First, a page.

Regularly practise go-around procedures and during a go-around ensure that there is a reduction in angle of attack to generate sufficient airspeed prior to setting a climb attitude in order to prevent a stall.

In the event of an engine failure after take-off avoid the conduct of a turn-back which greatly increases the likelihood of encountering a loss of control.

All pilots would benefit from seeking Upset Prevention and Recovery Training (UPRT) which equips pilots with additional skills to prevent loss of control accidents.

 All pilots should be aware of the increase in stall speed with the increase in angle of bank, particularly when operating at slow speeds and high angles of attack. This is particularly important during the base to final turn as pilots may be tempted to increase angle of bank in the event of overshooting the runway centreline.

Upset Prevention and Recovery Training (UPRT)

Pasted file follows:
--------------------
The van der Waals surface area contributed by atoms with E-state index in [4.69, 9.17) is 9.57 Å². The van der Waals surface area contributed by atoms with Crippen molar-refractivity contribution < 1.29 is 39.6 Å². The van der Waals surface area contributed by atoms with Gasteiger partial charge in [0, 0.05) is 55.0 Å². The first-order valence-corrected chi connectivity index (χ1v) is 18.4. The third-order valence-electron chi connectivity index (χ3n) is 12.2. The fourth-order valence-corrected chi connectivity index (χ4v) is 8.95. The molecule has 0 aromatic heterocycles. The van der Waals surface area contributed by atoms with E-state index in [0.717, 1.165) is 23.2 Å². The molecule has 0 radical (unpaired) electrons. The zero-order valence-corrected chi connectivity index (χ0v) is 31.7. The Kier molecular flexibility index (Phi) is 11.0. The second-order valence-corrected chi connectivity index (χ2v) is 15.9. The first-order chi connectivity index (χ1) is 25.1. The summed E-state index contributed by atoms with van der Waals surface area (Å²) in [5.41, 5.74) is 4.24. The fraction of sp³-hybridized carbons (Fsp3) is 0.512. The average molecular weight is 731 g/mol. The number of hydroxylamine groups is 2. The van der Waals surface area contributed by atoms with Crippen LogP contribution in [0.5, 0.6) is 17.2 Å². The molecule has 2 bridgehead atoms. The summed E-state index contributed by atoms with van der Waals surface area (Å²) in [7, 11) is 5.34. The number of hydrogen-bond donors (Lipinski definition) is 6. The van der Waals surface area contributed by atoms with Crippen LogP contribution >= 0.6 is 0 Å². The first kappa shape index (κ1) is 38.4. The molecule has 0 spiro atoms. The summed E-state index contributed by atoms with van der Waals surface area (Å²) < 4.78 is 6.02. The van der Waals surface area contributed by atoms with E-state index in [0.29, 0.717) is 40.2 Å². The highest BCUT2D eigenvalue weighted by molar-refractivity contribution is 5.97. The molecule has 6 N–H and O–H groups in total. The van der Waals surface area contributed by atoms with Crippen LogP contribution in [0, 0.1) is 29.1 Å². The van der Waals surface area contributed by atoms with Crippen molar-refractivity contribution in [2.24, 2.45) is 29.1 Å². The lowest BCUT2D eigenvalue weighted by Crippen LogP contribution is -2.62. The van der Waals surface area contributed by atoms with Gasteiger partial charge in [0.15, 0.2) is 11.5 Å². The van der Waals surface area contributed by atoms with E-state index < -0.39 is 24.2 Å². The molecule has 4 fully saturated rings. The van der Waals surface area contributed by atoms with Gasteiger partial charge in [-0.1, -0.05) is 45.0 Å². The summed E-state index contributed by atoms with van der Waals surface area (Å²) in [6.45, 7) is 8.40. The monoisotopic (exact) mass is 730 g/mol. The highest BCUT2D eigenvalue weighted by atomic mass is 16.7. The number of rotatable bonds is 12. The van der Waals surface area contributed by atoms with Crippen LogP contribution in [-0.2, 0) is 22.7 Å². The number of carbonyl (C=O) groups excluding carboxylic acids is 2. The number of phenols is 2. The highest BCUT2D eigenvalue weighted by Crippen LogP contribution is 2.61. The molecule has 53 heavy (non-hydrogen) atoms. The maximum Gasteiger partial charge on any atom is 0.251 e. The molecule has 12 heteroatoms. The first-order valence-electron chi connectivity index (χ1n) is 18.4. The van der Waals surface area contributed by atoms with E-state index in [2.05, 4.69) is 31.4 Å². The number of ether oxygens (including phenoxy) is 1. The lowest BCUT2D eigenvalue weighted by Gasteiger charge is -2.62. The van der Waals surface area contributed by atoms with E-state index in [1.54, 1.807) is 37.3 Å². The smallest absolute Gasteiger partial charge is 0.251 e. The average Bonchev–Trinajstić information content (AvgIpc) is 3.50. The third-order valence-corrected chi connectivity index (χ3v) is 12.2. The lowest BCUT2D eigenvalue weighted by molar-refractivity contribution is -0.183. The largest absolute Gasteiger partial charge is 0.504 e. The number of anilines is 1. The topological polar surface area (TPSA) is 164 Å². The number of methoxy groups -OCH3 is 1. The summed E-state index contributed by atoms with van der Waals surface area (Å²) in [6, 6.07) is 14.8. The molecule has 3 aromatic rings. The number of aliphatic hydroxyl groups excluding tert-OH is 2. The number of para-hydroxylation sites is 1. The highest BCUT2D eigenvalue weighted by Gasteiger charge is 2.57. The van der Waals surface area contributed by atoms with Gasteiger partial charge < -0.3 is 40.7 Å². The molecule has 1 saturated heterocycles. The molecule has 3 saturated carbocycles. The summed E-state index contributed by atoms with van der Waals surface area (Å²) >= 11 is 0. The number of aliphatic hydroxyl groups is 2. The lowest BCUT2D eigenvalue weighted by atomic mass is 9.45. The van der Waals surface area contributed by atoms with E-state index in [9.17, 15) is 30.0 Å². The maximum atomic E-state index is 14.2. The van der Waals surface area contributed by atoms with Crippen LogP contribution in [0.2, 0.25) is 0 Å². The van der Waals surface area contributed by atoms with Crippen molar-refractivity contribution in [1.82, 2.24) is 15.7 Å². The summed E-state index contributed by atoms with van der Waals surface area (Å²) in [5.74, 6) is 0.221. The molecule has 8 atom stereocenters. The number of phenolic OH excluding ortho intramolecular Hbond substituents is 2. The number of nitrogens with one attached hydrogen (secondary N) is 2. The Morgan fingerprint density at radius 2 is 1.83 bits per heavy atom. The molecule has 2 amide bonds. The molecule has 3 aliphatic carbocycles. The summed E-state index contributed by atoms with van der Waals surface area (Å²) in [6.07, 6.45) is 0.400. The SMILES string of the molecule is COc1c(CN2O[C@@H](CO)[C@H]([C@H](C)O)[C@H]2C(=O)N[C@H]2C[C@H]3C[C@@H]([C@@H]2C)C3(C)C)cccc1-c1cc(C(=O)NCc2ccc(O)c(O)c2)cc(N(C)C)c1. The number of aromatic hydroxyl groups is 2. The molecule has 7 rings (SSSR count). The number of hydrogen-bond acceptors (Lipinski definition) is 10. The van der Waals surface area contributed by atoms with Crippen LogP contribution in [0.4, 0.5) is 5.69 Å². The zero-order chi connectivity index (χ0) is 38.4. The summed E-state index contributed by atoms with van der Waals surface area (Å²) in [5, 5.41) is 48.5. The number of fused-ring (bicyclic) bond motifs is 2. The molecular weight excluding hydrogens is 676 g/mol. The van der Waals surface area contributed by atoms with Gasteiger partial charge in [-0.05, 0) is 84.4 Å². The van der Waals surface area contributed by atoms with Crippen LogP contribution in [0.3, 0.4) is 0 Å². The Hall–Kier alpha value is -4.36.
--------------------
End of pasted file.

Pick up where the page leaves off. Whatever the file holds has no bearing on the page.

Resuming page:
Upset Prevention and Recovery Training (UPRT) is the best way to avoid a potential loss of control accident and enables pilots to prevent, recognise and recover from unusual attitudes and unexpected situations. This training provides specialist knowledge suitable for all pilots and is designed to save lives.

UPRT training is becoming more and more common with a number of UPRT providers around Australia. National Safety Month Sponsor, Strike Aviation Training, delivers personalised 1 on 1 coaching relevant to students, pilots and instructors of all levels. 

CLICK HERE for more information on Strike Aviation Training's Upset Prevention and Recovery Training (UPRT)


Episode 1
In Episode 1 we break down Loss of Control accidents during the take-off phase of flight.


Episode 2
In Episode 2 we break down Loss of Control accidents in-flight.

Episode 3
In Episode 3 we break down Loss of Control accidents during the landing phase of flight.


Loss of Control - Base to Final Turn